Tuesday, January 07, 2014


Moon River by Laurens Van Veen.  There is an interesting plot in here, but it's bogged down by severely problematic sentence-to-sentence writing: some good descriptors and similes, but at the cost of a ton of misfires.  Use of "just" far, far too often.  Problematic punctuation all over the place-- some comma errors, but also hyphens, dashes, italics, and compound word problems,
Fact point: female main(ish) character gets a position as a flight attendant as a summer job; she mentions that the training took a little while, but it looks like actual training takes up to 8 weeks, perhaps more.
average rating is about a 6.

Michael Divine: The Fallen by T.J. Richards.  This book would have scored much higher if I had put it down sooner; the more I read, the more unbelievable the book became.  My notes:

  • present tense, not my fave, but good first chapter, keeps the reader off balance.  [later] upon reflection, though, why do the first chapter like this-- focusing on a relatively minor character?
  • HS main characters-- we would classify this as YA.  Perhaps not the correct category.
  • language, particularly dialogue, is a bit stilted. Who is the intended audience?
  • revelation of the paranormal element is abrupt; story takes a real dive at the beginning of chapter 8-- flow of the story is thrown, reader isn't along for the ride.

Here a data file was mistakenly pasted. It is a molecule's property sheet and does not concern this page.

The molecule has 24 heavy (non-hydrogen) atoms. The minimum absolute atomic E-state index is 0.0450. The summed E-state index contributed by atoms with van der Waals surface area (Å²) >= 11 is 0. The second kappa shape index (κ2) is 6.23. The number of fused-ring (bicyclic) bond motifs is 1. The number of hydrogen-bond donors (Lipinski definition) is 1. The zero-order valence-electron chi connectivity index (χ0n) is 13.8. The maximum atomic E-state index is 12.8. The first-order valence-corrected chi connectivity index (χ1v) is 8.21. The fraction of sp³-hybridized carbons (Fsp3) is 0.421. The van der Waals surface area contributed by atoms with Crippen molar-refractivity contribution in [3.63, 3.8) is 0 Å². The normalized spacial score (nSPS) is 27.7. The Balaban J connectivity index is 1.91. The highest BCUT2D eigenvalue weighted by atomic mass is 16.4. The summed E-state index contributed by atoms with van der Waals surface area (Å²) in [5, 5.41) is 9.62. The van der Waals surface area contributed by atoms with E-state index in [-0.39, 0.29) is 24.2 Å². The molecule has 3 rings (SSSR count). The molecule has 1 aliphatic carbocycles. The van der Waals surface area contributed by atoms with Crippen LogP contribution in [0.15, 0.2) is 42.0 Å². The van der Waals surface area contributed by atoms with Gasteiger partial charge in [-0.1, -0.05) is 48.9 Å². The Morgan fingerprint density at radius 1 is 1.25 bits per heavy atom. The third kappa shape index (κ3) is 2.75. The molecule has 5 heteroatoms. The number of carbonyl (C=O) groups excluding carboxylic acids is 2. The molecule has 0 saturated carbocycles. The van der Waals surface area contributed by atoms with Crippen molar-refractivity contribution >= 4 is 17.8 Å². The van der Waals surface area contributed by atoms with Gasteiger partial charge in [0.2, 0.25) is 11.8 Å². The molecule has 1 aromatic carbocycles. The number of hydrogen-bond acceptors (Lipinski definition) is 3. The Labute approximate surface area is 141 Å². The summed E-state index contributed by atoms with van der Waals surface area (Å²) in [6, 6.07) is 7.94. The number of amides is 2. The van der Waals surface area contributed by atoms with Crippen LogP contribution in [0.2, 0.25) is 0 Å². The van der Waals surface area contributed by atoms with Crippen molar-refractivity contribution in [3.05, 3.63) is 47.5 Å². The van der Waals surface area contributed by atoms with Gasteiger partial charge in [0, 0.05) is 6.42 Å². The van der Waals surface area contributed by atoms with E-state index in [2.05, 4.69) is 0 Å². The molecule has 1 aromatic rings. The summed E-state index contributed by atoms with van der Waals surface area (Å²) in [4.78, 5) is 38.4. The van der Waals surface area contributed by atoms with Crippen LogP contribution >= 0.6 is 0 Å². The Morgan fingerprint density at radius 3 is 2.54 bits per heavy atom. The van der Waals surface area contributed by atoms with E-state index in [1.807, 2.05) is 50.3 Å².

• the book mentions the Pacific Ocean and California, but also Central Park.  Do we know where we are?
  • does the target audience even know who KISS is?  and the paranormal elements aren't the only things straining credulity...
  • pg 116, Michael tells Ashely about the fight and sends her the video file; pg 130, she doesn't know about it and he sends her the file (again).
  • very sudden, rather unbelievable transition between mouthy demons who aren't really dangerous and demons who kill everyone in sight unprovoked.
a real shame, because the first half of this book was really good!  I'd put it a YA or even a paranormal category before "popular fiction."

average rating is about a 6.

Diaries: A Collection of Short Stories by Susie Newman.  Again, I consider short stories to be a separate category, not the same as other types of fiction.  I don't normally care much for short stories, because I feel like we don't have enough time to care about the main character or really get to know her/him.  If anything was going to change my mind about that, it would be this collection. Many of the entries don't feel like journal entries; they are more letters to someone you've never met.  The two are different in content, in approach.  Some of the voices miss, but surprisingly, most of the voices are both realistic and unique from each other.  Some voices, especially parts in the first chapter, are very (very) good at eliciting emotion.  Well. done.

average rating is an 8.

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